A bawdy, irreverent burlesque and variety show is rumored to be coming to Plaza Las Vegas.
“Miss Behave’s Mavericks” previously ran at Cheap Shot, a bar in the Fremont Street entertainment district.
No official announcement has been made yet, but we’re told a deal is being finalized to bring the show to Plaza hotel, in partnership with Base Entertainment.
“Miss Behave’s Mavericks” comes from the twisted brain of a longtime Las Vegas producer and performer, Amy Saunders.
Before her show’s run at Cheap Shot, a joint endeavor with downtown visionary Ryan Doherty (who owns We All Scream, Park on Fremont, La Mona Rosa, formerly La Comida, and others), Saunders was the star of the wildly entertaining “Miss Behave Gameshow” at what was Bally’s, now Horseshoe.
In both previous “Miss Behave” shows, it felt like Saunders made them happen through sheer force of will, with shoestring budgets and a heavy reliance on word-of-mouth for marketing.
Hitching her wagon to Base Entertainment could boost the possibility of success at Plaza, despite some questionable choices on the part of Base in the past.
Base Entertainment was involved with “Amystika,” the disastrous “Bat Out of Hell,” “Puppet Up” and the uninspired (but long-running) “Defending the Caveman.” To their credit, they’ve also had successes with “Criss Angel Mindfreak,” “Jersey Boys,” Mat Franco and the excellent but short-lived “Million Dollar Quartet.” Base knows Las Vegas entertainment, and nobody gets it right every time.
Saunders’ shows are quick-witted and audacious, the perfect vibe for a downtown show, assuming the prices aren’t too high. Tickets at Cheap Shot started at $25 when it launched, a loss leader to build awareness. Unfortunately for the show, the ticket prices never got much higher, and it seems the production wasn’t able to make money in that spot. Cheap Shot is more a bar than a theater, so it was time to move, anyway.
Base Entertainment can absolutely help with marketing, and that will be key to the success of the show at Plaza.
Here are some highlights of “Miss Behave’s Maverick’s” when it was at Cheap Shot. The show was known for its unannounced drop-ins by Strip performers like Mac King, Sam Wills (Tape Face) and others.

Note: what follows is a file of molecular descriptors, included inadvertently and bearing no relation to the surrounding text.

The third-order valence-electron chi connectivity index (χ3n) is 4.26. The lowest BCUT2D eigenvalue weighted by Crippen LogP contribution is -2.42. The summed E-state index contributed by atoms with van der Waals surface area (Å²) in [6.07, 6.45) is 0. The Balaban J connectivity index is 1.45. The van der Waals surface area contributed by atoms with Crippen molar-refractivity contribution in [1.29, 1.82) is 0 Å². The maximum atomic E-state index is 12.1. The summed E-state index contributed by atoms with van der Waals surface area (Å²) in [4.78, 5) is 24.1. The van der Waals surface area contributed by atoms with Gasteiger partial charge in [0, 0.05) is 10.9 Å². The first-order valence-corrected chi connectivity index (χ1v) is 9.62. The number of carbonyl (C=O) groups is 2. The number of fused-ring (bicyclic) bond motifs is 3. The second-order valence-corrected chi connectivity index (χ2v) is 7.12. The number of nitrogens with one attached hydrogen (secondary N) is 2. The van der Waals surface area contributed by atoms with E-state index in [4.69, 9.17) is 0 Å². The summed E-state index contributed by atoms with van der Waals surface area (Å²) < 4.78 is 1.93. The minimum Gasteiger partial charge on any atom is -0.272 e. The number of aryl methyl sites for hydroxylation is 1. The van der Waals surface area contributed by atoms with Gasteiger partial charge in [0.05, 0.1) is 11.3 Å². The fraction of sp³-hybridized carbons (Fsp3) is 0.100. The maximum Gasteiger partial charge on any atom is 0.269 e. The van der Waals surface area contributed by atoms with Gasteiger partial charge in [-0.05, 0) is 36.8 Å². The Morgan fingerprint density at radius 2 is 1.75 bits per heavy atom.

Plaza has been re-energized with some recent additions, including a new Carousel Bar out front, a Pinkbox Donuts (one of the surprise successes of the year, and we have yet to visit when there isn’t a line), an expansion to Oscar’s Steakhouse and a new smoke-free slot machine area.
Shows haven’t fared all that well at Plaza, and they’ve been of widely varying quality. The best show at Plaza was easily “A Mob Story,” but it was mismanaged by the producers (who we will not name because of our aversion to being whacked) and reportedly lost a lot of money. Some folks around Vegas are rumored to still be waiting to be paid for their involvement.
“Miss Behave’s Mavericks” (assuming it’s called that) can find a footing at Plaza despite the odds. It’s essentially friends of Amy Saunders (she has what is possibly the largest database of variety performers in the continental U.S.) who love doing the weirdness that they do.
The Plaza’s theater is a great, old-school venue. The size is ambitious, but we suspect Saunders and Base wouldn’t try and fill it. The show is best when intimate. Keeping production and marketing costs low, while fairly compensating performers, is a balancing act many Las Vegas shows have attempted but failed. When shows win, they can win big.
Depending upon the mix of acts, the show is really funny, really sexy and really about the most WTF one can see on a Las Vegas stage outside of “Absinthe.”
We have a vague memory Ross Mollison, producer of “Absinthe,” “Atomic Saloon” and “OPM” once talked with the CEO of Plaza, Jonathan Jossel, about giving Plaza a circus theme or something. We can’t recall the details, as we drank much more back then.
Anyway, we’ll see if the “Miss Behave” deal gets inked, and look forward to all the weirdness Amy Saunders has in store for downtown. Downtown isn’t really known as a destination for shows. Tourists tend to prefer the live bands on Fremont Street.
But a quirky show could be a fit for a quirky casino and the overall quirkiness (“occasional shitshow,” as the kids call it) that is downtown.
Stay tuned, or whatever the kids say now. We’ll share more details as they present themselves.